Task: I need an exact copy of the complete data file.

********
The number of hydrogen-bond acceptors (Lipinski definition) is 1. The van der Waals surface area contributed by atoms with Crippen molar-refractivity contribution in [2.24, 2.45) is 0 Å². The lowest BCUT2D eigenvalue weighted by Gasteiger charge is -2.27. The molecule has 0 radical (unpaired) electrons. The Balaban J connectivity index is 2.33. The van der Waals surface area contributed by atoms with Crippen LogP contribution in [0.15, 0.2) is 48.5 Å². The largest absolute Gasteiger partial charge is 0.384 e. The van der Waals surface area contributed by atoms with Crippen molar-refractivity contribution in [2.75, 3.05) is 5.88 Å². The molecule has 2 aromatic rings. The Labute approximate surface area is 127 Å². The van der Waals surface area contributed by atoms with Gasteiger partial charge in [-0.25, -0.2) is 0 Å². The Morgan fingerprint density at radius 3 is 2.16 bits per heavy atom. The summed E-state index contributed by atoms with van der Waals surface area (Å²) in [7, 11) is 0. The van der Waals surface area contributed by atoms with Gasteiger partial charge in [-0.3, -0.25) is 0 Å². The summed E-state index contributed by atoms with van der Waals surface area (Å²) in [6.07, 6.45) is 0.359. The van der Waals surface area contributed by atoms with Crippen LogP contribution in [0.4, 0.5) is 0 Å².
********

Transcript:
The number of hydrogen-bond acceptors (Lipinski definition) is 1. The van der Waals surface area contributed by atoms with Crippen molar-refractivity contribution in [2.24, 2.45) is 0 Å². The lowest BCUT2D eigenvalue weighted by Gasteiger charge is -2.27. The molecule has 0 radical (unpaired) electrons. The Balaban J connectivity index is 2.33. The van der Waals surface area contributed by atoms with Crippen LogP contribution in [0.15, 0.2) is 48.5 Å². The largest absolute Gasteiger partial charge is 0.384 e. The van der Waals surface area contributed by atoms with Crippen molar-refractivity contribution in [2.75, 3.05) is 5.88 Å². The molecule has 2 aromatic rings. The Labute approximate surface area is 127 Å². The van der Waals surface area contributed by atoms with Gasteiger partial charge in [-0.25, -0.2) is 0 Å². The Morgan fingerprint density at radius 3 is 2.16 bits per heavy atom. The summed E-state index contributed by atoms with van der Waals surface area (Å²) in [7, 11) is 0. The van der Waals surface area contributed by atoms with Gasteiger partial charge in [-0.3, -0.25) is 0 Å². The summed E-state index contributed by atoms with van der Waals surface area (Å²) in [6.07, 6.45) is 0.359. The van der Waals surface area contributed by atoms with Crippen LogP contribution in [0.4, 0.5) is 0 Å².